Of course, it is not the labor that merits salvation. Rather, after urging us to labor to gain access to the rest of God, Paul also charges us to “come boldly unto the throne of grace, that we may obtain mercy, and find grace to help in time of need” (Hebrews 4:16). Approaching the throne of grace and entering into the rest of the Lord is the ultimate purpose of the grace and mercy the Lord offers us through the Atonement. Our light burden carried forward along the way gives us no grounds to boast and in no way undermines the reality that it is through grace we are saved.

From the LDS perspective, the yoke of Christ is a useful image to describe the interplay of yielding to Christ, learning from him, and receiving at his hand blessings, guidance, and grace. “Learn of me” reminds us that the yoke is also a teaching tool, a tool for receiving direction and other blessings from the Lord as he leads us along the straight and narrow path, where our diligence is required but where his grace only can save. That perspective is hardly a Mormon innovation, but it resonates well with the teachings of scripture and with early Christian teachings. Consider, for example, the words of a prominent early Christian Father, John Chrysostom (c. 349–407 ad), Archbishop of Constantinople:
Fear thou not therefore, neither start away from the yoke that lightens you of all these things, but put yourself under it with all forwardness, and then you shall know well the pleasure thereof. For it does not at all bruise your neck, but is put on you for good order’s sake only, and to persuade you to walk seemly, and to lead you unto the royal road, and to deliver you from the precipices on either side, and to make you walk with ease in the narrow way.

Since then so great are its benefits, so great its security, so great its gladness, let us with all our soul, with all our diligence, draw this yoke; that we may both here “find rest unto our souls,” and attain unto the good things to come, by the grace and love towards man of our Lord Jesus Christ, to whom be glory and might, now and ever, and world without end. Amen.

Friday, February 05, 2016

A Witness of Book of Mormon Authenticy from a Non-LDS Scholar: Translation of the Afrikaans Version

Faith promoting stories sometimes have obvious weaknesses that can justify discarding the story as just another errant rumor. This can often be the case when enthusiastic LDS believers repeat something they heard or even experienced long ago or report something they heard from someone else. Even when the story is generally accurate, there can be legitimate reasons for questioning and rejecting the story due to gaps, missing details, or outright errors such as mistakes due to details they didn't fully understand or recalled incorrectly.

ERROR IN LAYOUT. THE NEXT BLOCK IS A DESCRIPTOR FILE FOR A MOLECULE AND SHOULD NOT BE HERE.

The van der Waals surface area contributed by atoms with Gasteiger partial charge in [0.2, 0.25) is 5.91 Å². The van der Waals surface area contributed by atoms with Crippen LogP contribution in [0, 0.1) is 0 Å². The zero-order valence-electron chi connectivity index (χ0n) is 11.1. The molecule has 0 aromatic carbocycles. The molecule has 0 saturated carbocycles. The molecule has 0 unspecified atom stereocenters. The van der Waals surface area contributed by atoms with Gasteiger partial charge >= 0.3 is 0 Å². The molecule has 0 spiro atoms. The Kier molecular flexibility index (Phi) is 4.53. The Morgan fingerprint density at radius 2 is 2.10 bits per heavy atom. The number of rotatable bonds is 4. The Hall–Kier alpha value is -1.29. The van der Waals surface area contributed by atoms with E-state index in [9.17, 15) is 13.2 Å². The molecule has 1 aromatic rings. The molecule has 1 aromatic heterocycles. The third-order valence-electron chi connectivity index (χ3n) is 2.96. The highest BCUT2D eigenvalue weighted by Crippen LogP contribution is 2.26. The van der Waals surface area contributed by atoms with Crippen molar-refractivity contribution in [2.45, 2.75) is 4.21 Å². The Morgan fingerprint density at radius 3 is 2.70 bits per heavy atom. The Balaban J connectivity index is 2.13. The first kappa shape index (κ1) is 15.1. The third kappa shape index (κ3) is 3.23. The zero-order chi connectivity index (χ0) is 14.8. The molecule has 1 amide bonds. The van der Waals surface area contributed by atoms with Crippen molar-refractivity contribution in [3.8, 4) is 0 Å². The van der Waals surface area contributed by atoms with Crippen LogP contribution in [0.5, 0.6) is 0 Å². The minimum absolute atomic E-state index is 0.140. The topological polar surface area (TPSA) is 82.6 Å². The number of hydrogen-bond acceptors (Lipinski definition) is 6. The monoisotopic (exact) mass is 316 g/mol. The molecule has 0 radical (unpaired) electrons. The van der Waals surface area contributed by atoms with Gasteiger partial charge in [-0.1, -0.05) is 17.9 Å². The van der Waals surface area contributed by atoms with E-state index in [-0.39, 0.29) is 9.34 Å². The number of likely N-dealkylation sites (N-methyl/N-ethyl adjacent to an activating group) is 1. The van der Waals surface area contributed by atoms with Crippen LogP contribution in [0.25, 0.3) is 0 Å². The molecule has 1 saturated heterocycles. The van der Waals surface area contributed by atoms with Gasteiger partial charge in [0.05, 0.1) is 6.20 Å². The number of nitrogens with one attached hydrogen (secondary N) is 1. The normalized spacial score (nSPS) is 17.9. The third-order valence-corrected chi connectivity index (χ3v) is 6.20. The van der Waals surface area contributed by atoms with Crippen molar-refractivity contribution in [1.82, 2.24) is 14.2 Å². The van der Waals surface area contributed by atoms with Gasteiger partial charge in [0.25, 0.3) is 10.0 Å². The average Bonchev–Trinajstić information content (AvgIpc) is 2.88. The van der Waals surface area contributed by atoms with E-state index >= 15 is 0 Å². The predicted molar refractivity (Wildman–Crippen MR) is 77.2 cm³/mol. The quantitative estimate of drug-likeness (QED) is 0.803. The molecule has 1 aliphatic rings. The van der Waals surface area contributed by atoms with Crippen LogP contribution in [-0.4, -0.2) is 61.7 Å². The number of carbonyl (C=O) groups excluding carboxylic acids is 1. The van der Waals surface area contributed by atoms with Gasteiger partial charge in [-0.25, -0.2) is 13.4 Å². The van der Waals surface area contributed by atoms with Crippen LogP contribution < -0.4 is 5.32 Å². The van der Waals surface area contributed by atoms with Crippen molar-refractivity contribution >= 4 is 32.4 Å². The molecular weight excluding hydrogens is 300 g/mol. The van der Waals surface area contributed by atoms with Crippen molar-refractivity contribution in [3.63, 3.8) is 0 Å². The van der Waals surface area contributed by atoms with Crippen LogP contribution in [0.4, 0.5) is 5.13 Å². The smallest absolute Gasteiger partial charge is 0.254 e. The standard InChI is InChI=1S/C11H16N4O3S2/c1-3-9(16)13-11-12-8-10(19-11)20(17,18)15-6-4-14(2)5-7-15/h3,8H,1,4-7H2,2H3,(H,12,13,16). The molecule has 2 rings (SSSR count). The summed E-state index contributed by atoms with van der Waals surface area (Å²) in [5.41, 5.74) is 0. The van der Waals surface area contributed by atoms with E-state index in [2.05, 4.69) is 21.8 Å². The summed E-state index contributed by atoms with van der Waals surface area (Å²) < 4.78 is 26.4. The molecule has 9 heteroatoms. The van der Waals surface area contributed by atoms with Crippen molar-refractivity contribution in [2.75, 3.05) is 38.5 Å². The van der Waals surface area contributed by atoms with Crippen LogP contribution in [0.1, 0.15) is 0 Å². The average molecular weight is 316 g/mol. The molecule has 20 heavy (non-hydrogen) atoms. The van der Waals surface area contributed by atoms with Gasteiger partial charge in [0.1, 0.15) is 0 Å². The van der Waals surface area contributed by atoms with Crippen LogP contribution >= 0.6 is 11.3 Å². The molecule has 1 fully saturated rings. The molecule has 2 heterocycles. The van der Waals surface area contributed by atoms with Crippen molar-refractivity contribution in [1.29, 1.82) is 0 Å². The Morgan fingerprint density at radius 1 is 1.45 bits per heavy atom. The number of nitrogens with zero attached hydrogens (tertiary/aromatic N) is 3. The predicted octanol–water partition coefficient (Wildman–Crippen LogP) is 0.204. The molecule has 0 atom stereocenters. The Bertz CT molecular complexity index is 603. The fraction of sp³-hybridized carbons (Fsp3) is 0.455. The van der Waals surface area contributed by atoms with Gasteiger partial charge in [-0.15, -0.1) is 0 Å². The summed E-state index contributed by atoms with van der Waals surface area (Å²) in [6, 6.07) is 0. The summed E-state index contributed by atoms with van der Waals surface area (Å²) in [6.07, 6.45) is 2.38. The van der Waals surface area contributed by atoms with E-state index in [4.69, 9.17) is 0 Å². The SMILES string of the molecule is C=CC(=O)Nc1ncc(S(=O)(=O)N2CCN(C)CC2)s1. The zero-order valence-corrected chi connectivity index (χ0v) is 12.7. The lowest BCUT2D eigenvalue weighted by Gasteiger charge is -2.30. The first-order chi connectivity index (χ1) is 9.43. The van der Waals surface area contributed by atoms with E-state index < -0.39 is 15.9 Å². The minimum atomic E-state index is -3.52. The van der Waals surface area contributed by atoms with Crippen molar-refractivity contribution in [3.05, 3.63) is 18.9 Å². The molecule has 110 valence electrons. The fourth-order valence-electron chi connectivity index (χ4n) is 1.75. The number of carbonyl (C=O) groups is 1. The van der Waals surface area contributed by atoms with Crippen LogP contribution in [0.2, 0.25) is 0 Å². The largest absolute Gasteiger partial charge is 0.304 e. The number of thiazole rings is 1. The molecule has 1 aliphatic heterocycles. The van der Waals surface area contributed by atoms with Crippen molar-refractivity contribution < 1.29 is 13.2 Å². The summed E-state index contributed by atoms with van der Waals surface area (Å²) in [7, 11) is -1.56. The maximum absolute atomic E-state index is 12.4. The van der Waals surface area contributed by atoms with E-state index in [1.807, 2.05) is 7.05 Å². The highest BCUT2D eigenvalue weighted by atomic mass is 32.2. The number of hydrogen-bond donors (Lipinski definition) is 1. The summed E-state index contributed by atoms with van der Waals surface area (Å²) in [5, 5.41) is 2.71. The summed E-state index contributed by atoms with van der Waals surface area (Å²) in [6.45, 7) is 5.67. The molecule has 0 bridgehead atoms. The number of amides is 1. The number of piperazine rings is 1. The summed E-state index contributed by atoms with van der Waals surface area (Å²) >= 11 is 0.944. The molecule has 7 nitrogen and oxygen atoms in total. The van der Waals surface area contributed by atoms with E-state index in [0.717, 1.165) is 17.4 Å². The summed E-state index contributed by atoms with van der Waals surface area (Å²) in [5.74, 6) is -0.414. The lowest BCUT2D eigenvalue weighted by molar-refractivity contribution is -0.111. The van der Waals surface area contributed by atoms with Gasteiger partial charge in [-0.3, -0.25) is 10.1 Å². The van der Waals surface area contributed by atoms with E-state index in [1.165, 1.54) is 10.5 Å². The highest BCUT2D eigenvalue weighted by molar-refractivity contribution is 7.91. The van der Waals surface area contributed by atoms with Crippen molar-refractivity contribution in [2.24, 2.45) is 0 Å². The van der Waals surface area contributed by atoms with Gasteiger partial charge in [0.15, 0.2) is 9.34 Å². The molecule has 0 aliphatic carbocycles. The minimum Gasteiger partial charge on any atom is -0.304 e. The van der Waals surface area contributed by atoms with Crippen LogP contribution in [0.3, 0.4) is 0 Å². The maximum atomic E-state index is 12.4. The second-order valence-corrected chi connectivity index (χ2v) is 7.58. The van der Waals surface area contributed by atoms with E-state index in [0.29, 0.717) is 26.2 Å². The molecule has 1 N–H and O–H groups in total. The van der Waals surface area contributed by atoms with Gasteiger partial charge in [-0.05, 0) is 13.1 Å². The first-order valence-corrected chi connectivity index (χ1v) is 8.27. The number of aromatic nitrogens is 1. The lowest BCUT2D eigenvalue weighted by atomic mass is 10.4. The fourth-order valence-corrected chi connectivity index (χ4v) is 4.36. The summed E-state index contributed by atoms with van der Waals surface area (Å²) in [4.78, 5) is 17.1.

The story of the translation of the Book of Mormon into Afrikaans is an interesting example of a faith-promoting story that was easy to dismiss because of some apparently illogical and questionable elements. In light of newly available information, we can now correct an error or two in the story and recognize that the story has significant value. In this case, it's a story of a non-LDS scholar who stood as a witness of the ancient origins of the Book of Mormon.

The helpful new information is the transcript of the talk given by the translator, Professor Felix Mijnhard, at the special conference in Johannesburg on May 14, 1972, when he discussed his experience in translating the text. This information is shared by Charles Pyle in comments responding to "Die Boek van Mormon" at UnblogMySoul by John Pontius, who shares his recollection of Dr. Mijnhard's comments heard while he was a missionary in South Africa long ago. 

In his translation approach that commenced with the middle of the text--before he ever looked at 1 Nephi--Dr. Mijnhard found strong evidence that the text must have originally been in a language other than English. He eventually found that Hebrew was an excellent fit, for when he translated passages into Hebrew before translation into Afrikaans, awkward English suddenly made perfect sense. This didn't happen with other target languages he tried. He came to this conclusion before he read 1 Nephi and realized that the book claimed to have ancient Semitic origins.

With some the gaps filled in and errors corrected, thanks to Charles Pyle's input and the transcript of the talk Mijnhard gave in 1972, Kevin Barney at Common Consent feels that the story some of us once dismissed now makes sense, but perhaps is not as dramatic as some may have thought. I think the story is deeper than just being a case of someone noting the existence of some Hebraisms in the Book of Mormon. In any case, it's a notable example of a non-LDS scholar finding what he felt to be compelling evidence for ancient origins (and divine origins) in the Book of Mormon.

Not all that glitters is fool's gold.